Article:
In his later years, William Thomas Stead, the nineteenth century newspaper editor and renowned investigative journalist, took an interest in spiritualism. Stead was known to have held court with the likes of Arthur Conan Doyle (with whom he had, on occasion, also been duped by fraudulent mediums), and had even predicted that his own demise would occur either by hanging, or by drowning; Stead was, in fact, one among the many passengers who went down with the Titanic on her maiden voyage. Following his death, Stead’s daughter Estelle published a few written works dealing with her father, throughout which she included a number of Stead’s observations about the spirit world. Among them, she quoted an account Stead had written years earlier, in which he discussed a friend of his who possessed the unique ability of “projecting her phantasmal double, sometimes voluntarily, and sometimes without any conscious exercise of volition.”

“It is by the aid of the double,” Stead had written, “and by automatic handwriting with living persons, that there seems to me the best chance of solving the abysmal mystery of personality.”

More of interest to our present discussion of ghosts, what Stead discussed of his friend in this instance appears to bear similarity to what, today, might be called bilocation, or the apparent ability of an object or individual to appear simultaneously in two separate locations.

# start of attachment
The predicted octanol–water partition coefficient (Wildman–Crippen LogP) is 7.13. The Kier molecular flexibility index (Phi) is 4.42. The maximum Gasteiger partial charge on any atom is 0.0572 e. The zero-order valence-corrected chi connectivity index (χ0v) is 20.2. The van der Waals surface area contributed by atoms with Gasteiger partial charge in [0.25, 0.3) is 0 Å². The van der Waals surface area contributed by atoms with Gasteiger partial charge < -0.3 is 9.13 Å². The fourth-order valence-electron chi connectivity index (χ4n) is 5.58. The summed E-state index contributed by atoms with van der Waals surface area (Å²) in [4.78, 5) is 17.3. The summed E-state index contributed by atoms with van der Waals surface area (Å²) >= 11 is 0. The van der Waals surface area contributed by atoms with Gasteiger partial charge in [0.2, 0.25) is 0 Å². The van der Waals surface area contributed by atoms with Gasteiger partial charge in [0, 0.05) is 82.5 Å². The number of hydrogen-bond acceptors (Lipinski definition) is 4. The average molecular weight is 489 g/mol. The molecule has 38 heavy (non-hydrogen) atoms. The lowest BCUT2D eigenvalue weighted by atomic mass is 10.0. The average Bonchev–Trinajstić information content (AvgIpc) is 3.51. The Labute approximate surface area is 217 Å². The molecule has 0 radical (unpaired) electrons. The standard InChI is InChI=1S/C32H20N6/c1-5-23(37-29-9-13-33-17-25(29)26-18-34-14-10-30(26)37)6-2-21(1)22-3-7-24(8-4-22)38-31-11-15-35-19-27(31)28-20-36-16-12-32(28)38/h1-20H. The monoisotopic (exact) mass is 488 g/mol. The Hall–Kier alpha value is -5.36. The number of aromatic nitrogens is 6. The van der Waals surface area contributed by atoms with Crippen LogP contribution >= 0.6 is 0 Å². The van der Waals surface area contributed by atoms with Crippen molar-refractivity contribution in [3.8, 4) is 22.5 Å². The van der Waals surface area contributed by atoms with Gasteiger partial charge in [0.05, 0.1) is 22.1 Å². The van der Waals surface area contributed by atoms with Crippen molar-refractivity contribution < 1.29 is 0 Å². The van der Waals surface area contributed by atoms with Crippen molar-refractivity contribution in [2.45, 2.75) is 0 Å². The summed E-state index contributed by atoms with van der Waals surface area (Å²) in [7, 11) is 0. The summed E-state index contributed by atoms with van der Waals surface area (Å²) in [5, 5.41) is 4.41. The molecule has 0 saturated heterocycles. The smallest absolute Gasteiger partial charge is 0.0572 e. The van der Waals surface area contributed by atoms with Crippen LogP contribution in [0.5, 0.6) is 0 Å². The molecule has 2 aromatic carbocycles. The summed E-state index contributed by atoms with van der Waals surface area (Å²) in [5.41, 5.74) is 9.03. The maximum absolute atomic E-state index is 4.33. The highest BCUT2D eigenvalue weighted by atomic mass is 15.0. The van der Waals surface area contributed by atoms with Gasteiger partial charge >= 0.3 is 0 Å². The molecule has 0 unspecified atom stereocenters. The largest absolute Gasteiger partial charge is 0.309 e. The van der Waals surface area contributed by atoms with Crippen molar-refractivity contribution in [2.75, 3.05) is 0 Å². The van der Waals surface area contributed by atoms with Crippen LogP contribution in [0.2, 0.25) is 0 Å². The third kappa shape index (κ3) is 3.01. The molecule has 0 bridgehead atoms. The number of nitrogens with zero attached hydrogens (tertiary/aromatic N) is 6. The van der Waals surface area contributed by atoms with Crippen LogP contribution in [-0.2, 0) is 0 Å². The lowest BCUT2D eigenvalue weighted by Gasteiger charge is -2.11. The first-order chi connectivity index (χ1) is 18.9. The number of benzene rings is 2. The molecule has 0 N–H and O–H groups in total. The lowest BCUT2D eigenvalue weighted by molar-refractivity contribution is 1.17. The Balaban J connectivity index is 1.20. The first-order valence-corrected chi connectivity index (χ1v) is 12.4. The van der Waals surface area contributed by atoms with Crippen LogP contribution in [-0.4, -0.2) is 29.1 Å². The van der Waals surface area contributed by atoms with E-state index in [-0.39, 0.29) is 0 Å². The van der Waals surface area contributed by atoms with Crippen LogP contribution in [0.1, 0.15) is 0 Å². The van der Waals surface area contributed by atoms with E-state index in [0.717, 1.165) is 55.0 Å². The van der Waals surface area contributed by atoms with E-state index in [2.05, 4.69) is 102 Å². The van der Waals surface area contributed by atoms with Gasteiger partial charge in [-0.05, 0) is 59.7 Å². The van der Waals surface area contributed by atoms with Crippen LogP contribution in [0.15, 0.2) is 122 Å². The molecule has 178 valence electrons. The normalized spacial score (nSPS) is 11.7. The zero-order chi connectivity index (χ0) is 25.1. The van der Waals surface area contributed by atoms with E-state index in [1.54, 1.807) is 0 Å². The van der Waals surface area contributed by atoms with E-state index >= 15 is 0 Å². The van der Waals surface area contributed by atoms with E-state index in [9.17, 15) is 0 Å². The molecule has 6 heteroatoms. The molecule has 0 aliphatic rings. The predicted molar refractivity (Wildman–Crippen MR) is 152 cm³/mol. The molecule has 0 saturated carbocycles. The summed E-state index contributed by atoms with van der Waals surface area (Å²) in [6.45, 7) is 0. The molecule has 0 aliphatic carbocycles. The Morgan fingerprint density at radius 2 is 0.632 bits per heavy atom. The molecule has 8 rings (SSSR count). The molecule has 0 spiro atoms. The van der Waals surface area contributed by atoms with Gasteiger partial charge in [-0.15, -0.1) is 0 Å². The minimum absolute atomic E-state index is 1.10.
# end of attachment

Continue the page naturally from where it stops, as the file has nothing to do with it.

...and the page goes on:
Stead went on to discuss the importance of bilocation in relation to the study of ghosts as follows:

“Ghosts of the dead are important, no doubt, but they are from the Other Side, and often seem to experience great difficulty in translating their thoughts into the language of earth, and not less difficulty in adjusting their fitful apparitions to the necessities of the psychical researcher.

“But with the double it is different, for there is no chasm to be bridged in its case between the living and the dead, and with automatic communications from the living, when all allowance has been made for disturbing influences, cross currents, and the intruding influence of the medium’s consciousness, it affords by far the best clue to the mysterious, subconscious region in which most of the phenomena of the Borderland either arise or come into our knowledge.”

The conjecture here proves little more than mere claims of ghostly manifestations would offer “proof” of the afterlife; proof, at least, that would satisfy a physicist, chemist, or biologist. What it does achieve, however, is that it offers us a new conjecture about a phenomenon similar to ghostly manifestations, though without the apparition being recognized as a deceased individual.

One could make the argument that these two phenomena—ghosts and bilocation—are entirely unrelated, as Stead himself assumed in the passage above. However, with Stead’s assessment, the reason for this distinction is clear: it was based upon the presumption that a ghost is the apparition of a dead person, and only a dead person, whereas a “double” is, in essence, the apparition of a living individual… but is this distinction truly a necessity?

Probably not, if we observe again that the origins of the cultural notion of a “ghost” stem from religious beliefs, which are appended to deeper concepts of soul and spirit. We must admit to ourselves that such suppositions have been with us for so long, that they may indeed present fallacies that have been nearly impossible to overlook. Here, if we are to truly understand what a ghost may be (in the event that they exist at all), we must challenge ourselves to look at the phenomenon differently, as well.